The first practical lesson is this: everybody lies, as explained by Dr. House (or rather, his script writers). I assume there are honest liars (like me, I assure you), and psychopaths. I'm skeptical to the point of mocking the entire universe unless and until it shows me data. And even then, the best it can do is "wrong", rather than "untrue".

Mind as an Evolved Strategy

Watching my 3-year old son learning, and then playing Minecraft, was a revelation. I've always treated my children as proto-adults, works in progress and yet production ready. If you've not seen Minecraft, this game is a construction simulator that is simple, deep, and social. It is the best model I've seen so far for my ideal software development process.

The old theory of "mind as clay" to be shaped by society has been nullified by twin studies. We know that our minds are largely defined at birth. "Mind as an evolved strategy that is shaped and calibrated by society" seems much more accurate. I'd like to see studies of twins raised in dramatically different cultures. Does growing up in the streets of, say, Kinshasa, calibrate your paranoia rather higher than for instance, London?

Clearly, our mental tools are sharp and functional from a very early age. From about one year old, children begin to interact with people other than their mother, and they mostly do this accurately. If you want to understand a concept like "trust", observe young children. Children start by trusting no-one except their parents and siblings. They extend trust to other adults, when their parents tell them it is OK. They trust other children implicitly, unless there is too much age difference. They do not trust unknown animals unless their parents are with them.

Similarly for a concept like "freedom", which has inspired billions of written words, and yet I've summed up as "the ability to do interesting things with other people." This is obvious from short observation of a typical child, and yet it's profoundly valuable as a working theory. I've talked much more about this in my book "Culture and Empire: Digital Revolution."

The child's world is necessarily simple, and the child's mind is uncluttered with magical theories. We are already powerful theoreticians at a young age. Children are natural scientists.

This brings us a second practical lesson: seek childlike intuition. The tools we need to understand the world are built-in, and evolved by long and relentless competition in the knowledge business. We are good at developing theories until our minds become poisoned by magical thinking.

Pain is Valid Data

One thing about children is how unfiltered they are. When they don't like something, they will tell you. You will get sullen faces, loud complaints, even screaming and crying. It can be frustrating to a parent. It is however fascinating, when compared to how much irritation and pain adults will accept without even blinking.

All theories are smoke, until you test them. This means, apply to reality and observe the results. A good theory works smoothly and almost silently. A poor theory creates what I'll call "friction", expressed as irritation, cost, delay, stress. For example, there are two conflicting theories in my household about how best to get to school:

1. The best way to school is by car (3 minutes' drive).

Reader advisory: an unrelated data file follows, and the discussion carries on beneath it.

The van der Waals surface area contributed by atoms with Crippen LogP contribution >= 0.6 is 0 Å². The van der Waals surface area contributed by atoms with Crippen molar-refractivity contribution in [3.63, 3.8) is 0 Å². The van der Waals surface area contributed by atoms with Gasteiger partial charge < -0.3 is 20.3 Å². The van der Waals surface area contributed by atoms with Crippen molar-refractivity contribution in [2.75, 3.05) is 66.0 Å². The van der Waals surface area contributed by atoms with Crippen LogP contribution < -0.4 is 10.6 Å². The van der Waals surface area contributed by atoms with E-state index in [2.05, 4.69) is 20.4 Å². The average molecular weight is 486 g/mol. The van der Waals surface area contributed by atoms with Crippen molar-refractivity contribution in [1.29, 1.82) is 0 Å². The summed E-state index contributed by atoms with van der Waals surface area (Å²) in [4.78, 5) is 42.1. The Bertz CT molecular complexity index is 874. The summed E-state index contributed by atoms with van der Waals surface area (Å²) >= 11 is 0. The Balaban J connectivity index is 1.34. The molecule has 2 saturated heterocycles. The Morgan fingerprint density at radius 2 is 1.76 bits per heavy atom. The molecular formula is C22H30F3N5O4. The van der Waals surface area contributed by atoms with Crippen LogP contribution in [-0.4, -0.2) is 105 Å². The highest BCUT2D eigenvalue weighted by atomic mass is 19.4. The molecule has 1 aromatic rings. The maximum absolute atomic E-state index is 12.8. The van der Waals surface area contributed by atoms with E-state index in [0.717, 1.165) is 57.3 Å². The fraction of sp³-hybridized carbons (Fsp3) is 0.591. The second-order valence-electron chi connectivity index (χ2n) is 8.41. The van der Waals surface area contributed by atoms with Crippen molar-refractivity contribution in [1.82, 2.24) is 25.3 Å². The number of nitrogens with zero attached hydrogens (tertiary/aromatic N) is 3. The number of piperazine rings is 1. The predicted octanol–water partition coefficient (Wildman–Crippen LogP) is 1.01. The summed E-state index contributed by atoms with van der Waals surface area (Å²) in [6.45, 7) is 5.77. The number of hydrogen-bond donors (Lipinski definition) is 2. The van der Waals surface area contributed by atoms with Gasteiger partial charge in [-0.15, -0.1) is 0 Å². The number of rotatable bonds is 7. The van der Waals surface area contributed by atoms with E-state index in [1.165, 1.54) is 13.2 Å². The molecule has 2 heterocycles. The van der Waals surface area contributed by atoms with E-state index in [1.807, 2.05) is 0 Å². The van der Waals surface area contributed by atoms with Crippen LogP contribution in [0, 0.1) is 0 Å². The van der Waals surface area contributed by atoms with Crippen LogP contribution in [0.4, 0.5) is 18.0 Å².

2. The best way to school is by foot (10 minutes' walk).

This morning, as we were late and felt lazy, we took the car. It took 20 minutes, most of which I spent fuming at the traffic and bad drivers. Then I realized, every moment is an experiment, and pain is valid data, and I was happy again. The car theory is nullified. We can walk again.

When you use a theory, and remember, all theories are wrong in some respects, you will always be able to feel some irritation. Often the irritation is washed out by larger concerns. It could be, "OK, I'm stuck in traffic yet at least I'm protected from the pouring rain". Or, "OK, my boss is an ass to me, yet at least I have a job."

Actual mental pain (as compared to sitting on a piece of broken glass) is a sign of serious friction, like outright lies. Minor irritation indicates small friction, like inaccurate assumptions. Every theory is either scientific, and by definition wrong, and can be improved, or it is magical and irreparable. A magical theory will cause pain when you try to use it for anything serious.

This brings us to lesson three: improve your theories, or discard them. The key indicator of a magical theory is that you cannot remove friction by improving the theory. You either accept the theory totally, or not at all. You can treat magical theories as a form of infectious mental disease.

The Abusive Bond

You will remark that people often stay in abusive relationships far longer than you'd expect. When we started the ZeroMQ project the core developers wanted to use C++ rather than my preference, C. They told me, "sure, it will take you ten years to learn the language, yet it's far more powerful." At the time I didn't have arguments against that. It took them five years and one real open source project to do a U-turn and discard C++.

Abusive attachment is a counter-intuitive mechanism, and worth understanding. We value relationships proportionally to our investment of time, effort, money, affection, resources. In a normal relationship this works two ways: Alexandra and Bob exchange gifts of varying subtlety, and do mental calculations to balance the books. In a "healthy" relationship, the balance is close to zero, and the calculation effort signifies the depth of the relationship. In an "unhealthy" one, there is a severe debt on one side (and the calculation effort will approach 100% of CPU, acting as a DoS attack).